Paradise Papers: Secrets of the global elite

A trove of 13.4 million records exposes ties between Russia and U.S. President Donald Trump’s billionaire commerce secretary, the secret dealings of Canadian Prime Minister Justin Trudeau’s chief fundraiser and the offshore interests of the queen of England and more than 120 politicians around the world.

The leaked documents show how deeply the offshore financial system is entangled with the overlapping worlds of political players, private wealth and corporate giants, including Apple, Nike, Uber and other global companies that avoid taxes through increasingly imaginative bookkeeping maneuvers.

One offshore web leads to Trump’s commerce secretary, private equity tycoon Wilbur Ross, who has a stake in a shipping company that has received more than $68 million in revenue since 2014 from a Russian energy company co-owned by the son-in-law of Russian President Vladimir Putin.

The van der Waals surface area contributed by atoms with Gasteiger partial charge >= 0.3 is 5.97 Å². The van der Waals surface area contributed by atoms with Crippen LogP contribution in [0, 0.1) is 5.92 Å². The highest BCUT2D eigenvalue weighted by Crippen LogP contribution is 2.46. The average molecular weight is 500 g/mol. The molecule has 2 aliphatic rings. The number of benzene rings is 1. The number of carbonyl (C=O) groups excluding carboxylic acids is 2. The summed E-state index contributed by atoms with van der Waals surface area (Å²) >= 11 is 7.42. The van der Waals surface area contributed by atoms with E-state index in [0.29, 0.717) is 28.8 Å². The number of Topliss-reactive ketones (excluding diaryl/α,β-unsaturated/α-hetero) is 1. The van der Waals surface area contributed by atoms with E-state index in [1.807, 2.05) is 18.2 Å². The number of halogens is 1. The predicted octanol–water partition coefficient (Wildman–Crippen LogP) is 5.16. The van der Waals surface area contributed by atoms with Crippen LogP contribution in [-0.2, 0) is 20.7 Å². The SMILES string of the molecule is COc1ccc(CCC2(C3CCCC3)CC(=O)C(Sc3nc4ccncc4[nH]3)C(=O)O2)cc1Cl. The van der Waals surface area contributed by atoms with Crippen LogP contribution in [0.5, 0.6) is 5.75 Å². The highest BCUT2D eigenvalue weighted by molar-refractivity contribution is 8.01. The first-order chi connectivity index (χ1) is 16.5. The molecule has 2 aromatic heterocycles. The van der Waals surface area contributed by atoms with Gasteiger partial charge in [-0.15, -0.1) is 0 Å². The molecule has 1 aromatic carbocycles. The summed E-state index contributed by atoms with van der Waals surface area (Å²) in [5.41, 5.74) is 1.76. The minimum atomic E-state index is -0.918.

In all, the offshore ties of more than a dozen Trump advisers, Cabinet members and major donors appear in the leaked data.

The new files come from two offshore services firms, based in Bermuda and Singapore, as well as from 19 corporate registries maintained by governments in jurisdictions that serve as waystations in the global shadow economy. The leaks were obtained by German newspaper Süddeutsche Zeitung and shared with the International Consortium of Investigative Journalists and a network of more than 380 journalists in 67 countries.

The promise of tax havens is secrecy – offshore locales facilitate the creation of companies that will be difficult, or impossible, to trace back to their owners. While having an offshore entity is often legal, the built-in secrecy attracts money launderers, drug traffickers, kleptocrats and others who want to operate in the shadows. Offshore companies, often a “shell” with no employees or office space, are also used in complex tax avoidance structures that drain billions from national treasuries.

The offshore industry makes “the poor poorer” and is “deepening wealth inequality,” said Brooke Harrington, a certified wealth manager and Copenhagen Business School professor who is the author of “Capital without Borders: Wealth Managers and the One Percent.”